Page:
Some 23 pharmacists are facing fitness to practise investigations over the illegal diversion of prescription-only medicines (POMs) from the NHS medicines supply chain to the online black market.
Six of these pharmacists have been suspended from practice under interim orders, the General Pharmaceutical Council (GPhC), the independent regulator for pharmacy in Great Britain, confirmed on 4 May 2018.
The figures emerged as the Medicines and Healthcare Regulatory Agency (MHRA), the medicines safety watchdog, revealed the latest details of its ongoing UK-wide investigation into the illegal racket, which it estimates has involved up to £200m of POMs between 2013 and 2016.
The MHRA confirmed on 4 May 2018 that, so far, 44 individuals have been arrested as part of its ongoing inquiries. Eight of these are known to be pharmacists and one has been charged, the watchdog revealed.
The investigation, originally launched by the MHRA in 2016, is focusing on benzodiazepines and anxiolytics, including diazepam and zopiclone and the painkiller tramadol. Both registered pharmacies and wholesalers are thought to play a part in the criminal activity. The MHRA believes approximately 50 pharmacies may be involved — some unwittingly.
Alastair Jeffrey, the MHRA’s head of enforcement, said: “It is a serious criminal offence to sell medicines outside of the regulated supply chain and we are working relentlessly with regulatory and law enforcement colleagues to identify and prosecute all those involved in this activity.
“We have opened over 30 individual investigations and we will continue to concentrate our efforts on identifying the criminals involved and ensure they are prosecuted through the courts.”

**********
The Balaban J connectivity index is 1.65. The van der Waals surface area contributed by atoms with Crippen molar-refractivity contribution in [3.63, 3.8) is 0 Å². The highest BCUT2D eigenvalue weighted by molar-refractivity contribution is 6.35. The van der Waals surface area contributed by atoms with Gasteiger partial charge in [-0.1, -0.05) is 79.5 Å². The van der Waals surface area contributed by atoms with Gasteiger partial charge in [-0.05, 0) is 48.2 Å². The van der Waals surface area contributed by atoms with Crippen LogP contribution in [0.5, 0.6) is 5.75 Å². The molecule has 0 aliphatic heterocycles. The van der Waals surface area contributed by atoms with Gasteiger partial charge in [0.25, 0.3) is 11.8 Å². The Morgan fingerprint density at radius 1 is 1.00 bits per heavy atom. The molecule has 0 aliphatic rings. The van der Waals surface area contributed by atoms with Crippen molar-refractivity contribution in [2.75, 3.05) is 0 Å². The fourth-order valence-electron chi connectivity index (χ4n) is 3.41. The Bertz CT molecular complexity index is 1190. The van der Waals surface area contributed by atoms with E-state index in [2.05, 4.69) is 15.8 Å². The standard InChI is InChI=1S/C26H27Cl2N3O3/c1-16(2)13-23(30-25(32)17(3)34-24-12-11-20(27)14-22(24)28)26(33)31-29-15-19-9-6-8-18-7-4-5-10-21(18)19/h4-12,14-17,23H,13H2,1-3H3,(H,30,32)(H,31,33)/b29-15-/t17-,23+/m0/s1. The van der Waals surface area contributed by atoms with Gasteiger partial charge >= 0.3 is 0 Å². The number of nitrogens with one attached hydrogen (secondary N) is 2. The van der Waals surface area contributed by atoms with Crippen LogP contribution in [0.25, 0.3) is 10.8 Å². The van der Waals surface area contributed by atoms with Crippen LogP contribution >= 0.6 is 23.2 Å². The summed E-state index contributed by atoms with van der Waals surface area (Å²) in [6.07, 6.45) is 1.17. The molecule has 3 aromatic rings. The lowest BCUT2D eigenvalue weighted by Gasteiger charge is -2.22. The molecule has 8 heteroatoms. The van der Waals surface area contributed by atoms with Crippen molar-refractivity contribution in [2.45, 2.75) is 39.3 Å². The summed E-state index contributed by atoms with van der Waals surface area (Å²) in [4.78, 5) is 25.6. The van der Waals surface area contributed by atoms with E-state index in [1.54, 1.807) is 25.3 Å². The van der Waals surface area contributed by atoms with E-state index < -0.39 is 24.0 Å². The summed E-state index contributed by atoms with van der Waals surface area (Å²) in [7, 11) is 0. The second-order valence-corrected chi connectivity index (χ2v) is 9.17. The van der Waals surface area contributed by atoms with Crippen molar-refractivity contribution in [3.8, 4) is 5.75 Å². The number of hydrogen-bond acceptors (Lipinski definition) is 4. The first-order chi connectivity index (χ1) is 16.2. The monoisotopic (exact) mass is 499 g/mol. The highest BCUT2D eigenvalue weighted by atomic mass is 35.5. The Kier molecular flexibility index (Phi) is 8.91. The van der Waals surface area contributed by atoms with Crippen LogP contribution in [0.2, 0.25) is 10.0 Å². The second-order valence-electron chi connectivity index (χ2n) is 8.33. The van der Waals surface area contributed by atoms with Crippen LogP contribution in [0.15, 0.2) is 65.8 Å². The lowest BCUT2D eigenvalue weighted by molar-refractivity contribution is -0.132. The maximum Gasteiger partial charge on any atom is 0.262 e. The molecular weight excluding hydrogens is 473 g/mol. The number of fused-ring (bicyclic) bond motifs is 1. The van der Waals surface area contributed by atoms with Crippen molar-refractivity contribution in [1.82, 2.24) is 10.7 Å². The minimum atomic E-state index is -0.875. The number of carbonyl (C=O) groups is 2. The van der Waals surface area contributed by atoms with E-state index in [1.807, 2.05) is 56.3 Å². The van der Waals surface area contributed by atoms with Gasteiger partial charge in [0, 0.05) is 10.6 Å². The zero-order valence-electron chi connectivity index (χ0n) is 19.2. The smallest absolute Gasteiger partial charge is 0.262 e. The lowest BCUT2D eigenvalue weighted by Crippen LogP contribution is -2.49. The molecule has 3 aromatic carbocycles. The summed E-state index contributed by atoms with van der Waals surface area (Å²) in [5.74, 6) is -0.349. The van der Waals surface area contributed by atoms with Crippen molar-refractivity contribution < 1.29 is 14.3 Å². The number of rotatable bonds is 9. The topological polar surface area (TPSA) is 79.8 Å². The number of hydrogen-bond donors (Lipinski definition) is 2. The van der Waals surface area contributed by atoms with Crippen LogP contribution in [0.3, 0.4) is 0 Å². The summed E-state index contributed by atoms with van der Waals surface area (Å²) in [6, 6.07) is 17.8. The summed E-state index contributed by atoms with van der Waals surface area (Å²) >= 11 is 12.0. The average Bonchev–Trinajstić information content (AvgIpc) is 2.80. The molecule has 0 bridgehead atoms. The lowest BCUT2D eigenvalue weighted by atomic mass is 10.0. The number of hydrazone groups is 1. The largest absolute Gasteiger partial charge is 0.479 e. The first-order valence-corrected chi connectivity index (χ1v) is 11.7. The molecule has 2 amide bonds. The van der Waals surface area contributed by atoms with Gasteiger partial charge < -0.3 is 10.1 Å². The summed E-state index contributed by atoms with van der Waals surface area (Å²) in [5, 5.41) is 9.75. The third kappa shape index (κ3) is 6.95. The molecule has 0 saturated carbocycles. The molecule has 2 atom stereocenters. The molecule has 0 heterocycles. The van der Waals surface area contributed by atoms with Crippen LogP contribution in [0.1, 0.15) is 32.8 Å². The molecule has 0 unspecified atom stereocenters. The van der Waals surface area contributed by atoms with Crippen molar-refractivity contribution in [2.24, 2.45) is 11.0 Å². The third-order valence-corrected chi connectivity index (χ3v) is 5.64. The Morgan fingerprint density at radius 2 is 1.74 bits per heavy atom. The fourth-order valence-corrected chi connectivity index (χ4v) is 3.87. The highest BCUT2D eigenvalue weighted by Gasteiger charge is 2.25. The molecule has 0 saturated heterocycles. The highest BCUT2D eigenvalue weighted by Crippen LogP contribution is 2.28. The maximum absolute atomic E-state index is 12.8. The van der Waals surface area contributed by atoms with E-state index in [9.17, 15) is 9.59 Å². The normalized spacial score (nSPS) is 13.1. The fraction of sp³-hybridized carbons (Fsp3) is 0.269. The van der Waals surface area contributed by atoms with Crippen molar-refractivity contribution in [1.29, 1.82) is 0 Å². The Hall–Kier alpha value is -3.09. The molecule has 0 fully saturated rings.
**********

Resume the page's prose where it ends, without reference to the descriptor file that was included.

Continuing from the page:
The MHRA said its latest analysis of bulk orders of diverted medicines reveal a “significant” drop in the large scale orders of POMs between 2016 and 2017, suggesting its crackdown is already having an impact.
In a statement, it said: “Our investigations look at the supply chain … and have identified a number of websites that are outlets for diverted products. We have identified three websites where there has been approximately £55m transacted for medicinal products.”
The GPhC said that any further action against the 23 registrants who are subject to the fitness to practise investigation will depend on the outcome of the MHRA’s inquiry.
Duncan Rudkin, the chief executive and registrar of the GPhC, said in a statement: “We are working closely with the MHRA on a major ongoing investigation into the diversion of prescription medicines away from the normal supply chain. We have already taken action to suspend six pharmacists under interim orders and are actively reviewing at each stage of the investigations whether we need to take further action to protect the public.”